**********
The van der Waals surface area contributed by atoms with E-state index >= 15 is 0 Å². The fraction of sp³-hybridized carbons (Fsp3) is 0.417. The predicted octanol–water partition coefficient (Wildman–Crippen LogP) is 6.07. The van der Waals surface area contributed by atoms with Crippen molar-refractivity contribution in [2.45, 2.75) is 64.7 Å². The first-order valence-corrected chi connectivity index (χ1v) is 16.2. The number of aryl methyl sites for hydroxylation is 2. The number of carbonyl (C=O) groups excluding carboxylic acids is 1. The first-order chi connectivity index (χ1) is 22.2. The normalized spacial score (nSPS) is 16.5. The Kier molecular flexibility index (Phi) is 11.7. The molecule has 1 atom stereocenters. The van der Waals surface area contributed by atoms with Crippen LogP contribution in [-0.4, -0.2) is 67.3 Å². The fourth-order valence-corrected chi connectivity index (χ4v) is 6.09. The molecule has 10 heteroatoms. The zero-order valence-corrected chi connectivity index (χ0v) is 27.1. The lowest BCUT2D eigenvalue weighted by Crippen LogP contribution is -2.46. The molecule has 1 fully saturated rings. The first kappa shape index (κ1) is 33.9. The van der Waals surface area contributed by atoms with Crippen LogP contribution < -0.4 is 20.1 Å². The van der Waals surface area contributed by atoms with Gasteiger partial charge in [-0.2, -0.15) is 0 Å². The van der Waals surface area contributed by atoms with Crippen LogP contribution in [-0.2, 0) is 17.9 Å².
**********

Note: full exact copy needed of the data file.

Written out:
The van der Waals surface area contributed by atoms with E-state index >= 15 is 0 Å². The fraction of sp³-hybridized carbons (Fsp3) is 0.417. The predicted octanol–water partition coefficient (Wildman–Crippen LogP) is 6.07. The van der Waals surface area contributed by atoms with Crippen molar-refractivity contribution in [2.45, 2.75) is 64.7 Å². The first-order valence-corrected chi connectivity index (χ1v) is 16.2. The number of aryl methyl sites for hydroxylation is 2. The number of carbonyl (C=O) groups excluding carboxylic acids is 1. The first-order chi connectivity index (χ1) is 22.2. The normalized spacial score (nSPS) is 16.5. The Kier molecular flexibility index (Phi) is 11.7. The molecule has 1 atom stereocenters. The van der Waals surface area contributed by atoms with Crippen LogP contribution in [-0.4, -0.2) is 67.3 Å². The fourth-order valence-corrected chi connectivity index (χ4v) is 6.09. The molecule has 10 heteroatoms. The zero-order valence-corrected chi connectivity index (χ0v) is 27.1. The lowest BCUT2D eigenvalue weighted by Crippen LogP contribution is -2.46. The molecule has 1 fully saturated rings. The first kappa shape index (κ1) is 33.9. The van der Waals surface area contributed by atoms with Crippen LogP contribution < -0.4 is 20.1 Å². The van der Waals surface area contributed by atoms with Gasteiger partial charge in [-0.2, -0.15) is 0 Å². The van der Waals surface area contributed by atoms with Crippen LogP contribution in [-0.2, 0) is 17.9 Å².